Despite tremendous strides in the development of anti-infectives, most experts believe they are losing the war against microbes. Resistance to antimicrobial agents has been magnified to some degree in nearly every strain of bacteria pathogenic to humans and animals.
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Explore This IssueApril/May 2007
Methicillin-resistant Staphylococcus aureus (MRSA), already common in hospitals, is responsible for many untimely deaths. In 2002, this bacterium killed more than 800 Americans. That’s more lives than claimed by SARS and avian influenza combined. Almost weekly, one reads about outbreaks of “super-bugs” with resistance to vancomycin, which –until recently – was considered the antibiotic of last resort.
The increased use of antibiotics in food animals is a potential source of microbial resistance with immediate impact on public health. According to data from the Centers for Disease Control and Prevention (CDC), contaminated food causes 76 million illnesses, 325,000 hospitalizations and 5,000 deaths in the United States each year. Although more than 200 known diseases are caused by contaminated food, Toxoplasma, Salmonella and Listeria cause more than three-quarters of foodborne illnesses. The latter of the two are two of the 10 most common food pathogens. Although many of these organisms originate from the environment, the carry-over of resistant pathogens from slaughtered animals is always a concern.
Meat processors are not alone in the fear of foodborne. Recent recalls of spinach, high-end pet foods, peanut butter and baby food – in addition to hamburgers and other meat products –underscore the urgency of reducing sources of contamination to the greatest possible extent.
Novel antimicrobial materials, however, could revolutionize manufacturing of products that come into contact with foods during production, processing and storage. These products – amphiphilic antimicrobial compounds (AACs) –are chemical mimics of host defense peptides, molecules that occur naturally in higher organisms to ward off infection. AACs are available in small-molecule and polymeric format and suitable for use as both antimicrobial therapies and germicidal materials, respectively.
AACs have unique properties, which set them apart from traditional antimicrobial molecules and materials, including:
- A novel mechanism of action that makes development of bacterial resistance unlikely;
- Potent, ultra-broad spectrum activity against more than 150 Gram-positive and Gram- negative bacteria;
- Unlike many antibiotic classes, AACs are bactericidal, not simply bacteristatic;
- Faster acting than many antimicrobials, with killing times measured in seconds to minutes;
- Straightforward manufacturing through known chemical and polymer synthesis;
- Active against drug-resistant bacteria, including clinical isolates of multiple vancomycin- and methicillin-resistant strains;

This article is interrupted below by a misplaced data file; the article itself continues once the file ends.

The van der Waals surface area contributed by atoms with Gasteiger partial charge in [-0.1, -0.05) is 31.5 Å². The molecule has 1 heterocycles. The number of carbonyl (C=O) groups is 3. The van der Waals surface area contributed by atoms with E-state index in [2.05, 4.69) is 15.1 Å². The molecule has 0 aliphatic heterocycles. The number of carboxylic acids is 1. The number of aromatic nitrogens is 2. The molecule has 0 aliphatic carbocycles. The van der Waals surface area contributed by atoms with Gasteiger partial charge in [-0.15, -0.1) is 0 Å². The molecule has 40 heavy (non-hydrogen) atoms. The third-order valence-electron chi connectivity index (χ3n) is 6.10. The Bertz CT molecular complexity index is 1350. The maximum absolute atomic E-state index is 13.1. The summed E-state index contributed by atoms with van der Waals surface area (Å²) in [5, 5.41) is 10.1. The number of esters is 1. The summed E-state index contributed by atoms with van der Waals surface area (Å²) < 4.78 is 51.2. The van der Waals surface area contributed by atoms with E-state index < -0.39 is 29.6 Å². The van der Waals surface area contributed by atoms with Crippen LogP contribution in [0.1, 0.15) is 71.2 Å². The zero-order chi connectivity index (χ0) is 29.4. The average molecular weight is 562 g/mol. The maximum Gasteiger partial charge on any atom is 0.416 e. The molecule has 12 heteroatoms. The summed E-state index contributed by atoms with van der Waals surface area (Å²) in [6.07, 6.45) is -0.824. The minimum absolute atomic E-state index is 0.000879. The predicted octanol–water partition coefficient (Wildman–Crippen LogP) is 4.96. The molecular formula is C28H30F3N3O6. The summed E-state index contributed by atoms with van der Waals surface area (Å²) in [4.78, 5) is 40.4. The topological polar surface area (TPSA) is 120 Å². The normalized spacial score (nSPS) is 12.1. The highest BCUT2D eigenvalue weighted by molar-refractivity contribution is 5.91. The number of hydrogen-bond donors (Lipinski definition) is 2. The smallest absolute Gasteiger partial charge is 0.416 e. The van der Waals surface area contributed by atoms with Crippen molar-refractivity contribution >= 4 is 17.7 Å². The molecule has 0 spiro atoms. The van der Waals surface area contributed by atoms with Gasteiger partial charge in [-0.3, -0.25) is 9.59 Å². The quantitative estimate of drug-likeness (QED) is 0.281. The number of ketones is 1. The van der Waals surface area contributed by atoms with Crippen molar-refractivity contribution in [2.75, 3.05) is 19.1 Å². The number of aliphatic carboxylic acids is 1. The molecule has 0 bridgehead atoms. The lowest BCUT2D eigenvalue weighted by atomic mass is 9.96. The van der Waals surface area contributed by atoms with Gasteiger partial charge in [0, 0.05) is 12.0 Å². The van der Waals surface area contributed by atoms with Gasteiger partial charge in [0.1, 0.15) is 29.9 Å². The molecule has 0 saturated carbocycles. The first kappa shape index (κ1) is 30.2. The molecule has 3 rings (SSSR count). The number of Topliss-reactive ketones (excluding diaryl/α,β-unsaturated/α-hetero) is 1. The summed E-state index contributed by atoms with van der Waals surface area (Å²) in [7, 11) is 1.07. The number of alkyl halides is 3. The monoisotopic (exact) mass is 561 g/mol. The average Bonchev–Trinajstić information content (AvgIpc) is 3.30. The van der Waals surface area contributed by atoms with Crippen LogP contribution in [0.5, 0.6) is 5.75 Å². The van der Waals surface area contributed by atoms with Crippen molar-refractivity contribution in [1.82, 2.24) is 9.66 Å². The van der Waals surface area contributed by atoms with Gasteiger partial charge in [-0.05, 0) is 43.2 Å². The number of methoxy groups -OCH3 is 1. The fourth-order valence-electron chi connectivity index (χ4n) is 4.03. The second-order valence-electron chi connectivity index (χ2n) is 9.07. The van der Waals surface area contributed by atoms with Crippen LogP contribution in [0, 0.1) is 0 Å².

- Small-molecule AACs have shown excellent anti-microbial activity in animal studies.
Primitive life forms, such as molds, secrete defense compounds like penicillin to protect themselves from bacteria. Multi-cellular organisms, in particular mammals, possess a more complex, first-line immunity against bacterial infections. Host defense peptides are part of the non-humoral (that is, not involving antibodies) response that keep humans from rapidly succumbing to infections.
Biologists have discovered many different classes of natural host-defense peptides, most containing 20 to 40 amino acids. Although these molecules possess a diverse array of amino acid sequences, their physicochemical properties are similar. All are amphiphilic, meaning they exhibit affinity for both charged/polar and uncharged/non-polar environments. This property, rather than amino acid sequence, believed to be responsible for host defense peptides’ antimicrobial activity. Among the most common and well-studied antimicrobial peptides are the cationic, amphiphilic alpha helices, including the cecropins, magainins and many others.
AACs are designed to mimic the amphiphilic structure of the host defense proteins, but with completely synthetic, non-peptide backbones and, for therapeutic AACs, in small-molecule format. AACs directly cause bacterial cell membranes to rupture, a mechanism that is unique among known antimicrobial compounds. For this reason, antimicrobial agents based on specific compound designs will not engender bacterial resistance.
Although sanitation in food processing is achieved principally through cleaning, the effect of materials used in food-processing surfaces, vessels and implements can be significant. Generally, bacteria have greater difficulty clinging to and persisting on smooth surfaces than on rough ones. Thus many food processing-surfaces particularly those made from metals, are polished to reduce surface roughness.